The U.S. Food and Drug Administration (FDA) yesterday in a press release informed about the approval of Imbruvica (ibrutinib) for the treatment of adult patients with chronic graft versus host disease (cGVHD) who have previously failed with one or more treatment. This is the first drug that the FDA has given its approval to in this disease condition.
Patients may develop chronic GVHD which may become life threatening after they have received a stem cell transplant from bone marrow or blood. This type of stem cell transplant is called hematopoietic stem cell transplantation (HSCT) and is used in some types of blood and bone marrow cancers. These transplanted cells are treated a foreign by the body and the cells from this transplant in turn attack the healthy cells of the patient. Around one third to three fourths of all patients given HSCT may develop chronic GVHD. This condition affects the skin, eyes, liver, lungs, mouth and gut.
Richard Pazdur, director of the FDA’s Oncology Center of Excellence and acting director of the Office of Hematology and Oncology Products in the FDA’s Center for Drug Evaluation and Research said in the release that this treatment with ibrutinib would be useful for patients who have not responded to other therapies. This is the first time these patients would have a treatment option he added. This drug that has been approved for cancer treatment before has now found a new use in treatment of this “serious and life-threatening condition” that affects people with blood cancer who have received a bone marrow transplant he explained.
For this approval, the manufacturers had submitted its effectiveness report as studied in a clinical trial involving 42 patients of chronic GVHD who were all treated with Imbruvica. These patients were all nonresponsive to existing treatment for GVHD. They had a variety of symptoms including skin rashes, mouth ulcers and organ damage. Half of the patients had two or more damaged organs due to chronic GVHD. Results showed that on treatment with Imbruvica, 67% showed improvement in their symptoms and in nearly half of the patients (48%) the improvements persisted for up to five months or longer.
Imbruvica is a primarily anticancer drug that works by inhibiting kinases and is approved for use in chronic lymphocytic leukemia (CLL), Waldenström’s macroglobulinemia and marginal zone lymphoma.
Some of the commonly reported side effects with Imbruvica included bruising, tiredness, diarrhea, and reduction of blood platelet counts and risk of bleeding, swellings, muscle aches, ulcers or sores in the mouth, pneumonias, anemia and nausea. Severe bleeding, infections and irregular heartbeats were some of the more concerning side effects. There is also a risk of developing secondary cancers or new cancers. The drug is not approved for pregnant and breastfeeding mothers as it can harm the fetus or the breastfeeding baby.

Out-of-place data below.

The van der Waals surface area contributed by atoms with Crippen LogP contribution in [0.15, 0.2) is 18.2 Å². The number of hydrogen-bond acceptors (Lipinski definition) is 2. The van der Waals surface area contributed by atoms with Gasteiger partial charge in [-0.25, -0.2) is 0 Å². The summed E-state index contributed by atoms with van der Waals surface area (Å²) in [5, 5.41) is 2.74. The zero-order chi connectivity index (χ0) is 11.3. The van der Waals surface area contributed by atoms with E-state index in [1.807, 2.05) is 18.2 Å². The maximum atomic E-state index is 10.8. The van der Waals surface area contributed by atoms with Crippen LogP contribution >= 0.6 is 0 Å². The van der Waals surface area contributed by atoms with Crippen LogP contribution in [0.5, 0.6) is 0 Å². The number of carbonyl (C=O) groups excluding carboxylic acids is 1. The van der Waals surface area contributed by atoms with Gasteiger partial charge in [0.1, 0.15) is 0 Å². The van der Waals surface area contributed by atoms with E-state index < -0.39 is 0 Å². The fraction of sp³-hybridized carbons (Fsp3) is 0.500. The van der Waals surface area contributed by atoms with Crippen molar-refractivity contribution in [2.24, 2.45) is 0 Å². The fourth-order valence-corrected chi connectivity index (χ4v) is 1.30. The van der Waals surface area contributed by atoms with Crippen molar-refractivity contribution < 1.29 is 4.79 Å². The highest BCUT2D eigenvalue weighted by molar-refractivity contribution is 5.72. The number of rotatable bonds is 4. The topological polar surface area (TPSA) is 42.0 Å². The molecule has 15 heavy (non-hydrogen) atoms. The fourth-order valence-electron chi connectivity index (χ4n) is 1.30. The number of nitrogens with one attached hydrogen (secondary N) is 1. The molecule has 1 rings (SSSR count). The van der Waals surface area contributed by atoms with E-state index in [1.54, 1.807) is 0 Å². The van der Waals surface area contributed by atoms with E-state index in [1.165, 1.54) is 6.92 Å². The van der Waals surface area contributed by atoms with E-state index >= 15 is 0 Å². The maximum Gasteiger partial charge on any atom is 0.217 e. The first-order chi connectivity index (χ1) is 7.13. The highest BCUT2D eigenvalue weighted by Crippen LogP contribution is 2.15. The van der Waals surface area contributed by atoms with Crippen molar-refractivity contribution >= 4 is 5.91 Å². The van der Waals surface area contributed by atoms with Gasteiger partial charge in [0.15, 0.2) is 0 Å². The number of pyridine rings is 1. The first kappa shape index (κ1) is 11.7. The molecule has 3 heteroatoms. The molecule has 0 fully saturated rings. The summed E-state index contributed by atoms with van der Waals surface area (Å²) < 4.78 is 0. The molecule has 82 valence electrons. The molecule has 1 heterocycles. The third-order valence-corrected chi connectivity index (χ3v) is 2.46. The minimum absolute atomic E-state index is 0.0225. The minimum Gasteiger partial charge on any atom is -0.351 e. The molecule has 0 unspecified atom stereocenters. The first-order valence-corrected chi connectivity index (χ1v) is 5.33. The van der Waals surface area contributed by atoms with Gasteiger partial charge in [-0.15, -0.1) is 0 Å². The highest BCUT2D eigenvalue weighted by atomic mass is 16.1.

Imbruvica received an orphan drug status with the FDA that allowed it incentives which would encourage its development in rare diseases. The approval was granted to Pharmacyclics LLC.
Graft Versus Host Disease (GVHD)
Graft versus host disease or GVHD is a condition that may occur after a person has had an transplant. The donated bone marrow or the blood cells that come from the donor are perceived as foreign by the body cells and vice versa. The donated bone marrow cells thus turn upon the patient cells and begin attacking. It can be broadly classified into two – acute and chronic GVHD.
A transplant recipient may experience both forms of GVHD or may be completely spared of either form. Treatment for acute GVHD is usually with drugs that suppress the immunity or immunosupressants and corticosteroids.
Chronic GVHD is a later phase of the acute form or may be a separate disease entity altogether. Chronic GVHD is usually seem among patients who receive blood cells, stem cells or bone marrow from a donor who is not a match. It can begin any time after the transplant – sometimes several years later. Chronic GVHD skin, eyes, mouth, liver, lungs, neuromuscular system, gastrointestinal system or urinary tract. Diagnosis is usually made with a physical examination and biopsy of the affected sites. Treatment options for GVHD include immunosuppressive medications, steroids etc.